I’ve long been fascinated by the Jewish approach to life as it flows from Judaism. Perhaps it grows out of the possibility that my paternal grandmother may have been Jewish. Even the most atheist of Jews has their religion built into their DNA. Even Jewish humour has it’s origins with Rabbinical oral culture.

The Midrash is a collective name for rabbinical interpretations, thoughts preaching growing from their study of the Torah and goes back centuries. It has, as I understand it, shaped Jewish thinking as much as the Torah itself.

The various Midrash seek to bring clarity and understanding to the meaning of the Old Testament although they often contradict each other because of different interpretations they are, from my limited experience, filled with wisdom and offers insight worth considering. I am particularly taken with this passage at the moment.

I was drawn to this after talking with my son, Harry. Harry is in year 8 and is currently looking at the Slave Trade in history at school. I was telling him how the Bible had been used to say that slavery was godly and Christian. At the same time the Bible was edited down to make a Slaves Bible to instil Christian understanding and ethics while removing anything about slaves being freed.

The quote brought to mind disagreements about how the Bible should be read. It can and is read as a straight forward document of God breathed word, inerrant. It is also read as God inspired writing, God putting forth his wisdom through inspiring a multitude of men to write it down as best they could. Words that need to be read in the context of the time they were written. It is also read as a mystical text which offers meaning beyond the surface, that seeks to understand or just make room for, the mystery of God the unknowable.

The problems begin when we, as human beings, believe that we are following the right way to be a believer and that everyone else is wrong. Most of us accept that God is bigger and more mysterious than us, unknowable except for what he lets us know. But most of us, me included, think there are people who call themselves Christians who just don’t get it, they act like Pharisees or new age hippies. It is incredibly easy to ignore the log in our own eye and focus on the speck in another’s eye, particularly if we are convinced there is no log in our eye.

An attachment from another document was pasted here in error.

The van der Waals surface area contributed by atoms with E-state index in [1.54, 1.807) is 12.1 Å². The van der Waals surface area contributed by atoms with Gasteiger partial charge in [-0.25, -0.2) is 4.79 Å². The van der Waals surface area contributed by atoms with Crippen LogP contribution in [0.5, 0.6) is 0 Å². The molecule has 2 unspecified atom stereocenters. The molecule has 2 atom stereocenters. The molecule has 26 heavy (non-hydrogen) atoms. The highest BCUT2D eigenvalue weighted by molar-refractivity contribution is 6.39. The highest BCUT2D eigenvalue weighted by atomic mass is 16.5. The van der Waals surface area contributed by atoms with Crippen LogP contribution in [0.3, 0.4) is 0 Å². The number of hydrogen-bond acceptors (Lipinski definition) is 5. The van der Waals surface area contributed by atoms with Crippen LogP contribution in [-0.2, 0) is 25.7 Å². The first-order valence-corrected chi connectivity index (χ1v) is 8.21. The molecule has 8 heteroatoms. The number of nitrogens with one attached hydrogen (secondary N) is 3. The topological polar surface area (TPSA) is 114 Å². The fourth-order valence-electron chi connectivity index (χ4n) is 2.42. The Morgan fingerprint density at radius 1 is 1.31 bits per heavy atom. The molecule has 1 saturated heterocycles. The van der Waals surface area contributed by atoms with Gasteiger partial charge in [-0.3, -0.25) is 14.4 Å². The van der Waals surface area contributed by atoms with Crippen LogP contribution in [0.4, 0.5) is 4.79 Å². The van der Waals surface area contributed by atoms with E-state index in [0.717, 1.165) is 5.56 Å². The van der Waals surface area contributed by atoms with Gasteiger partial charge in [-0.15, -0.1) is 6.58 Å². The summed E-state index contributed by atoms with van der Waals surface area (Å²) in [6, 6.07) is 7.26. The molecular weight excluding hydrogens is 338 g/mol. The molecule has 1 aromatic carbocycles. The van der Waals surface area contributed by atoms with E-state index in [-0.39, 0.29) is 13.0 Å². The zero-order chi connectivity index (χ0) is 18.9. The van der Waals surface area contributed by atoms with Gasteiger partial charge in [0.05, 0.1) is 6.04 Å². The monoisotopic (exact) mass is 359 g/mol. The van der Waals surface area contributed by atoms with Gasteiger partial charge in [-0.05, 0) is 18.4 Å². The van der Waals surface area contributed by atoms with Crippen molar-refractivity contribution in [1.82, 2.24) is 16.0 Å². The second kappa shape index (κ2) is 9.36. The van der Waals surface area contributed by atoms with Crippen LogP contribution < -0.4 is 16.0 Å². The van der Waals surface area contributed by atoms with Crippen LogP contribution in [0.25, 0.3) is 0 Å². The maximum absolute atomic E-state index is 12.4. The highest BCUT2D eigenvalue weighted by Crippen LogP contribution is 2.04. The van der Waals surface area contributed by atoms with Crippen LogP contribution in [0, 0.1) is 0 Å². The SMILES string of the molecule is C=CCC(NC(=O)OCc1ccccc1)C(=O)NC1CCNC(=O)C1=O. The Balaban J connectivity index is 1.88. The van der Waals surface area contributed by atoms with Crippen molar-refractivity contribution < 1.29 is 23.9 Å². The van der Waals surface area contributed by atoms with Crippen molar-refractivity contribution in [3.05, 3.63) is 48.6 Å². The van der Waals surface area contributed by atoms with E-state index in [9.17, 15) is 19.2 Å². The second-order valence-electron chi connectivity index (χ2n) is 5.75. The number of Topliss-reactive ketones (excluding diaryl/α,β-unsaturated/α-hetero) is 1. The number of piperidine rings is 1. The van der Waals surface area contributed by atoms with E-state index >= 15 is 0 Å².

I have had more than the odd disagreement with fellow Christians based on differing theology, differing ways of reading the Bible and I will no doubt continue to do so based on my limited understanding of who God is. But I have come to recognise that God is not a man, he is, in many ways, as understandable to us as we are to ants. As it says in Mark 4:11 “so also no one comprehends the thoughts of God except The Spirit Of God” and later that the Spirit From God enables us to understand the things given by God. We may know what God shows us and gives us but it is hubris to think we know the thoughts of God.

The quote from the Midrash suggests that our aim should be to see beyond the surface, that as Jesus spoke to us in parables, perhaps God’s words are draped in deeper meaning then is obvious on the surface.

I am left with a lot to think on. Questions I need to ask myself that may have no answer. Do I behave like I alone know how God thinks and what He wants? Do I read only the surface of his word or do I seek to see below the surface? Where can I see what is on God’s heart?

A lot to think on indeed

Pioneer Pete

For anyone interested you can read more about the Slave Bible here

How do you make a Christian?

This is a question that has been the focus of my last 3 years. As Pioneer Missioner my role is to support and encourage mission. Mission, to my understanding, is supporting a community practically so that conversations can take place about why you are supporting the community. (the correct answer to that should be something along the lines of reflecting God’s love by answering a practical need in the community). The foodbank at Chase is a perfect example of that. It helps answer a need in the community and has lead to the building of relationships which has lead to conversations and prayer. Seeds have been sown.